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Soil carbon composition and persistence under various management practices on Mollisols

Citation

Rui, Yichao; Ruark, Matthew (2022), Soil carbon composition and persistence under various management practices on Mollisols, Dryad, Dataset, https://doi.org/10.5061/dryad.h44j0zpn2

Abstract

This dataset contains information of the manuscript entitled "Persistent soil carbon enhanced in Mollisols by well-managed grasslands but not annual grain or dairy forage cropping systems".

Grasslands-derived Mollisols cover a large area globally and are usually under intensive agricultural production, which has liberated large amounts of carbon (C) into the atmosphere. Whether improved management practices such as no-till, diversified crop rotations, legumes and/or manure additions, or re-establishing perennial grasslands and integrating livestock can restore soil C on Mollisols is unclear. In this study, we utilized the Wisconsin Integrated Cropping Systems Trial (WICST), a long-term trial comparing conventional and alternative agricultural systems in the North Central USA, and studied soil C composition and persistence, and their relationships with soil microbial attributes after 29 years of different agricultural management. 

The soil C composition data include particulate organic matter (POM)-C, which is believed to be primarily plant-derived and unprocessed or partially processed by microbes, and mineral-associated organic matter (MAOM)-C, which is believed to be mostly microbial-derived and simple structured. These soil C fractions were obtained by physical fractionation (53 µm). Diffuse reflectance infrared fourier transform spectroscopy (DRIFTS) was used to study the composition of MAOM (Aliphatic C vs. Aromatic C).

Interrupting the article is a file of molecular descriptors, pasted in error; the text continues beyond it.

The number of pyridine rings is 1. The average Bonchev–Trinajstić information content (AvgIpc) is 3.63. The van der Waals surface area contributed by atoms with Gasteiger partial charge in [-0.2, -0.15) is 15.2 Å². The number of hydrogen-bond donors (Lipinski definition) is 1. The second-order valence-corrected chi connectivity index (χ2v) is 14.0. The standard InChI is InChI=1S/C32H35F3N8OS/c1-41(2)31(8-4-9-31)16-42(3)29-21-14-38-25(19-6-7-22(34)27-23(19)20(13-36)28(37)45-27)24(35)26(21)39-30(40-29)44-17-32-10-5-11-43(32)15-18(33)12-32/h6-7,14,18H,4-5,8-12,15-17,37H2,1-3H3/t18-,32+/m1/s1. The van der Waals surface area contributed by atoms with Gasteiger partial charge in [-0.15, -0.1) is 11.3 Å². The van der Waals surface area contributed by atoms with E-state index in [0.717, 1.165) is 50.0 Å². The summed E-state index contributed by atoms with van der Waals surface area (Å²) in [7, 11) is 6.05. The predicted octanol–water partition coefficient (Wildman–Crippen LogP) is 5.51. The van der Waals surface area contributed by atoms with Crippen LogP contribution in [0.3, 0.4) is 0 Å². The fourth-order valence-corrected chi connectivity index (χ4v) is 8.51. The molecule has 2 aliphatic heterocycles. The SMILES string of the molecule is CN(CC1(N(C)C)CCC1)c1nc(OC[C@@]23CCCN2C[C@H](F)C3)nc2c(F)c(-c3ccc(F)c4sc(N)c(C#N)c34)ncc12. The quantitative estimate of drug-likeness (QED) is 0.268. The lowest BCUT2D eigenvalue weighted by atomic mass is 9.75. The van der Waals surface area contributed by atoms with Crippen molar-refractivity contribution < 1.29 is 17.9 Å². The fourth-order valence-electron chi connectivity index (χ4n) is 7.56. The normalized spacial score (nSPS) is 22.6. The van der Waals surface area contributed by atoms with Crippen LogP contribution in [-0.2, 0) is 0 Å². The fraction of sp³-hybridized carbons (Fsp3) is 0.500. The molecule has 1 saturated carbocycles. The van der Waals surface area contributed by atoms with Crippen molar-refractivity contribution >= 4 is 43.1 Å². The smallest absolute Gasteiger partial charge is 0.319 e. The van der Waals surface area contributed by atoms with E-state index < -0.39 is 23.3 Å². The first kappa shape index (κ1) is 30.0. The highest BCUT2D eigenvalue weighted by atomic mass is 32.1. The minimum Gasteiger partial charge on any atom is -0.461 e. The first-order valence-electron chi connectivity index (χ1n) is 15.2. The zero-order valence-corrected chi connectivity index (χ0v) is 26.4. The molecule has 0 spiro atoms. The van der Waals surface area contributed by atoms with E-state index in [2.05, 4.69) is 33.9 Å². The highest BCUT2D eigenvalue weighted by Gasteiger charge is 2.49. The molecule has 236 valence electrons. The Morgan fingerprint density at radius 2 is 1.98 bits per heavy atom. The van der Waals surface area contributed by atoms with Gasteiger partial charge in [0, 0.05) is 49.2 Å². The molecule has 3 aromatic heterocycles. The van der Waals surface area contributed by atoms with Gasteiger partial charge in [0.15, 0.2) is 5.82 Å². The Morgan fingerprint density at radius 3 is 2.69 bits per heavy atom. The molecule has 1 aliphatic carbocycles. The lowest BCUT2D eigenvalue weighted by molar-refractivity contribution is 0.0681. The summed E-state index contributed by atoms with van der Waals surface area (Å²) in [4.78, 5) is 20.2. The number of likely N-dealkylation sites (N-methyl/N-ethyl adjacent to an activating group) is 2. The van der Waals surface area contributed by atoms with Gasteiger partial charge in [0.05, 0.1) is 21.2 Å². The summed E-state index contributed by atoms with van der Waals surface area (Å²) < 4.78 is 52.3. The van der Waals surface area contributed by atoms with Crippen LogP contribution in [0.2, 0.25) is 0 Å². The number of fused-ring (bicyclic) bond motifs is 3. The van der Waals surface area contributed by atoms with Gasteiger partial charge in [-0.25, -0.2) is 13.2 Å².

Soil microbial attributes studied include soil microbial biomass C (by chloroform fumigation method), microbial C-use efficiency (CUE) (by 13C-tracing method), and microbial necromass (amino sugars biomarkers, including glucosamine, muramic acids, galactosamine, and mannosamine). Activities of oxidative enzymes were studied to assess the potential of soil organic matter oxidation under these different management regimes.

These data suggested that on the Mollisols, only perennial pastures that were managed by rotational grazing could enhance soil (0-30 cm) carbon stock and persistence compared to the conventional continuous corn system that had annual tillage. No-till did not increase soil C stock or persistence, while including legumes/manure in crop rotations could enhance microbial C cycling, but could not enhance the stock of persistent MAOM-C. 

Funding

U.S. Department of Agriculture, Award: 2013-68002-20525

U.S. Department of Agriculture, Award: 2020-67019-31160

U.S. Department of Agriculture, Award: 2019-67013-29202